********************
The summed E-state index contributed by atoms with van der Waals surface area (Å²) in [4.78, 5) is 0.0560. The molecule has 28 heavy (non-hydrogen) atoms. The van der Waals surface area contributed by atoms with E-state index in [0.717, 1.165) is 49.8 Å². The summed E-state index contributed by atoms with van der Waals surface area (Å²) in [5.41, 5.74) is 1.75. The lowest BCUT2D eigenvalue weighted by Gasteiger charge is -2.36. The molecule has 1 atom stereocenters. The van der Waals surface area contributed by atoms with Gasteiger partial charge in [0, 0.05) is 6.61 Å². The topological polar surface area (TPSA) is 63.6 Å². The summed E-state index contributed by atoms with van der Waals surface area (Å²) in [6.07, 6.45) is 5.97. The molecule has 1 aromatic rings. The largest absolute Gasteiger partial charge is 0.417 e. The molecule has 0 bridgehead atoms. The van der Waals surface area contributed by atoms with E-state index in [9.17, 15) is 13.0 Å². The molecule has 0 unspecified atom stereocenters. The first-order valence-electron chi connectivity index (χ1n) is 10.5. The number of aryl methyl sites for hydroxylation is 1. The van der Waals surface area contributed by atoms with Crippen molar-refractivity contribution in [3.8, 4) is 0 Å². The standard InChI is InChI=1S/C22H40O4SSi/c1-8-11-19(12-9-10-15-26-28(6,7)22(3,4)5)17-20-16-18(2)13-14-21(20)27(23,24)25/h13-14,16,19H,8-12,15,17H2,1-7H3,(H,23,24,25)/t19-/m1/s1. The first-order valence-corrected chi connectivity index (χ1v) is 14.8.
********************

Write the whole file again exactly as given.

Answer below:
The summed E-state index contributed by atoms with van der Waals surface area (Å²) in [4.78, 5) is 0.0560. The molecule has 28 heavy (non-hydrogen) atoms. The van der Waals surface area contributed by atoms with E-state index in [0.717, 1.165) is 49.8 Å². The summed E-state index contributed by atoms with van der Waals surface area (Å²) in [5.41, 5.74) is 1.75. The lowest BCUT2D eigenvalue weighted by Gasteiger charge is -2.36. The molecule has 1 atom stereocenters. The van der Waals surface area contributed by atoms with Gasteiger partial charge in [0, 0.05) is 6.61 Å². The topological polar surface area (TPSA) is 63.6 Å². The summed E-state index contributed by atoms with van der Waals surface area (Å²) in [6.07, 6.45) is 5.97. The molecule has 1 aromatic rings. The largest absolute Gasteiger partial charge is 0.417 e. The molecule has 0 bridgehead atoms. The van der Waals surface area contributed by atoms with E-state index in [9.17, 15) is 13.0 Å². The molecule has 0 unspecified atom stereocenters. The first-order valence-electron chi connectivity index (χ1n) is 10.5. The number of aryl methyl sites for hydroxylation is 1. The van der Waals surface area contributed by atoms with Crippen molar-refractivity contribution in [3.8, 4) is 0 Å². The standard InChI is InChI=1S/C22H40O4SSi/c1-8-11-19(12-9-10-15-26-28(6,7)22(3,4)5)17-20-16-18(2)13-14-21(20)27(23,24)25/h13-14,16,19H,8-12,15,17H2,1-7H3,(H,23,24,25)/t19-/m1/s1. The first-order valence-corrected chi connectivity index (χ1v) is 14.8.